Do you have to already have an account with HSBC to open this account? Also, in France, I assume if you want to take cash out you have to use a HSBC cash machine (in order for there to be no extra charge)? I wouldn't have thought that there are many HSBC branches in France.
    Luckily I lived near a branch of HSBC in France last year so was able to pop by whenever I needed cash. My account allowed me 5 non-HSBC cash machine transactions every month for free, and after that they cost 1E. Bear in mind, there's no such thing as a free bank account in France - you have to pay for internet banking (5E/year), a debit card or credit card (30E/year), account management fees (5E/month)... So the HSBC account for me was very good value in comparison...

    I know that for HSBC Student Account holders it costs £50 to open, and for non-student account holders it's £100, though this is waived for Premier banking customers. Not sure if it's possible if you don't have an existing HSBC account.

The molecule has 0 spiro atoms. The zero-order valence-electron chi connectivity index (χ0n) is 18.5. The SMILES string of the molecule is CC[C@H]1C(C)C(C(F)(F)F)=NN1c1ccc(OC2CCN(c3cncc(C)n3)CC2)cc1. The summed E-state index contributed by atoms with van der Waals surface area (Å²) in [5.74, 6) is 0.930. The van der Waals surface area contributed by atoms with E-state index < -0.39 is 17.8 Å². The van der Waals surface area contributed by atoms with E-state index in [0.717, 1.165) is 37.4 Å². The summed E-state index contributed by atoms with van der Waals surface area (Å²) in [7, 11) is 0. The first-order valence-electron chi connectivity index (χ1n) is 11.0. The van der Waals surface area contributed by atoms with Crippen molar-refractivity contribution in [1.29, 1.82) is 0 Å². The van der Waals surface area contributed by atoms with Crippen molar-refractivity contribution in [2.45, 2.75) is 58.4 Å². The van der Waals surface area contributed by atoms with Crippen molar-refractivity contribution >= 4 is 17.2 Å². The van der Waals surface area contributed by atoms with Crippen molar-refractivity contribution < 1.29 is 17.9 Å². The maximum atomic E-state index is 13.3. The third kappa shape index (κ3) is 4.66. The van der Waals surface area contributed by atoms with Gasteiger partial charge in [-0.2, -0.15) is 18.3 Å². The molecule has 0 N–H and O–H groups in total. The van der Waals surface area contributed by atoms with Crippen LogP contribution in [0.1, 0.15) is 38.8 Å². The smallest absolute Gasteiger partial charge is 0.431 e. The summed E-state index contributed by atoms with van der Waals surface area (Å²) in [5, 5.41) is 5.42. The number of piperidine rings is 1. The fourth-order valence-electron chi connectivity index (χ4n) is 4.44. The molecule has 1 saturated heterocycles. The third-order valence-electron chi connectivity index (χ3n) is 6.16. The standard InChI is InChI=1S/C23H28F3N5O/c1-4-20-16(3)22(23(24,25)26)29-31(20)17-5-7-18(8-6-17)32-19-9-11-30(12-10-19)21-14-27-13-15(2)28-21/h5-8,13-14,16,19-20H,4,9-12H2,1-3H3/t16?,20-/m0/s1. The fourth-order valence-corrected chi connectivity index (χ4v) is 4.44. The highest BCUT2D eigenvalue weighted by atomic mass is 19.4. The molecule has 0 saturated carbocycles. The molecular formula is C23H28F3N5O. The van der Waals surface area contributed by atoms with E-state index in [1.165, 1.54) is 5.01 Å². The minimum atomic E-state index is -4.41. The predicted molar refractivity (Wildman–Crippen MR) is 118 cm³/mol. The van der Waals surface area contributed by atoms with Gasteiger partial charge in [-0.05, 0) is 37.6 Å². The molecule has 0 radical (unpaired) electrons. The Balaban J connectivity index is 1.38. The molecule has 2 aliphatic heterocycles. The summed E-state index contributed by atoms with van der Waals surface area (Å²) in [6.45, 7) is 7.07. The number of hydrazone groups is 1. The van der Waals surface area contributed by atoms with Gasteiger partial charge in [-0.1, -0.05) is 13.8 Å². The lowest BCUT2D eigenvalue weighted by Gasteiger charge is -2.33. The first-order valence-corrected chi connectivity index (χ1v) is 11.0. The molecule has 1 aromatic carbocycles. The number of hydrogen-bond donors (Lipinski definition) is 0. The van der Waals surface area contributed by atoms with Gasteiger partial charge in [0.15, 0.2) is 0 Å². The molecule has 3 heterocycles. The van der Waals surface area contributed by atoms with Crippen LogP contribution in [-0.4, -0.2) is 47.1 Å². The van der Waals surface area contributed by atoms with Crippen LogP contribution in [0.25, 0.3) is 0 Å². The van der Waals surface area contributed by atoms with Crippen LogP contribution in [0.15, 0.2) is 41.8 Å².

As a general rule, the branches haven't got a clue about International Banking - my local branch had to witness me signing my contract, and they'd never even heard of the forms before. You need to contact their central London office, who are very efficient and lovely.
    http://www.hsbc.co.uk/1/2/personal/t...IjwF:12ntf1tru
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    Nationwide now charge a teeny tiny amount for each foreign transaction you make but is still the best deal (I've totally loved having it in Australia) and if you just withdraw money at the atm you'll avoid the hefty money transfer fees. If they won't let you get an account cos you're a student try getting a joint account with your Mum or Dad, they wouldn't let me get a Visa debit even though I was an existing customer on my own because I had no credit history but they were fine with me having a joint account with my Mum so maybe it would work in a similar way with a student/non-student bank account.
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    i hate how they penalise us for not using our overdraft!!! i went in there yesterday to try and get a debit card cos i've had a job over the summer and so i was applying as a non-student and they still wouldn't give me one!